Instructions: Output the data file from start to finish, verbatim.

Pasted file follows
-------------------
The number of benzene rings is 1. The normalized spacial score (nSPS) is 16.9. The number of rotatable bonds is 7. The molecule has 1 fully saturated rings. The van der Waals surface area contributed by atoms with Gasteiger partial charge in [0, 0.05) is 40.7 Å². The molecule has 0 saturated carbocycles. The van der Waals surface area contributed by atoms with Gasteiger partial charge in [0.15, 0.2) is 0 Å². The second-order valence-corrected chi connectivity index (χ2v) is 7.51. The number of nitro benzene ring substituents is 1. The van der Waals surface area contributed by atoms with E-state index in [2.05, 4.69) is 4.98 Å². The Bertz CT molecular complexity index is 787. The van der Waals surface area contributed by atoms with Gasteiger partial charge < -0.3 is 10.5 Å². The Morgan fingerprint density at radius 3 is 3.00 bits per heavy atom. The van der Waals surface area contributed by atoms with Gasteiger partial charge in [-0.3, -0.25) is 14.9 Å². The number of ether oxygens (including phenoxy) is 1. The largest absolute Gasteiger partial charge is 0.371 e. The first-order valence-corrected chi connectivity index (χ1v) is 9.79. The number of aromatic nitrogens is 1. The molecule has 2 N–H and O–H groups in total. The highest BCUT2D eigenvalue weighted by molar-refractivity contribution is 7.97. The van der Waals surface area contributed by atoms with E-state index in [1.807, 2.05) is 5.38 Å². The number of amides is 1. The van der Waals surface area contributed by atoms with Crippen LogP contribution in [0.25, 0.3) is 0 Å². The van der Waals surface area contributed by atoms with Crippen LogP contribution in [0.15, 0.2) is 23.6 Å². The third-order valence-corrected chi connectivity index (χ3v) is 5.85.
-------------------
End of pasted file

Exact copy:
The number of benzene rings is 1. The normalized spacial score (nSPS) is 16.9. The number of rotatable bonds is 7. The molecule has 1 fully saturated rings. The van der Waals surface area contributed by atoms with Gasteiger partial charge in [0, 0.05) is 40.7 Å². The molecule has 0 saturated carbocycles. The van der Waals surface area contributed by atoms with Gasteiger partial charge in [0.15, 0.2) is 0 Å². The second-order valence-corrected chi connectivity index (χ2v) is 7.51. The number of nitro benzene ring substituents is 1. The van der Waals surface area contributed by atoms with E-state index in [2.05, 4.69) is 4.98 Å². The Bertz CT molecular complexity index is 787. The van der Waals surface area contributed by atoms with Gasteiger partial charge < -0.3 is 10.5 Å². The Morgan fingerprint density at radius 3 is 3.00 bits per heavy atom. The van der Waals surface area contributed by atoms with Gasteiger partial charge in [-0.3, -0.25) is 14.9 Å². The number of ether oxygens (including phenoxy) is 1. The largest absolute Gasteiger partial charge is 0.371 e. The first-order valence-corrected chi connectivity index (χ1v) is 9.79. The number of aromatic nitrogens is 1. The molecule has 2 N–H and O–H groups in total. The highest BCUT2D eigenvalue weighted by molar-refractivity contribution is 7.97. The van der Waals surface area contributed by atoms with E-state index in [1.807, 2.05) is 5.38 Å². The number of amides is 1. The van der Waals surface area contributed by atoms with Crippen LogP contribution in [0.25, 0.3) is 0 Å². The van der Waals surface area contributed by atoms with Crippen LogP contribution in [0.15, 0.2) is 23.6 Å². The third-order valence-corrected chi connectivity index (χ3v) is 5.85.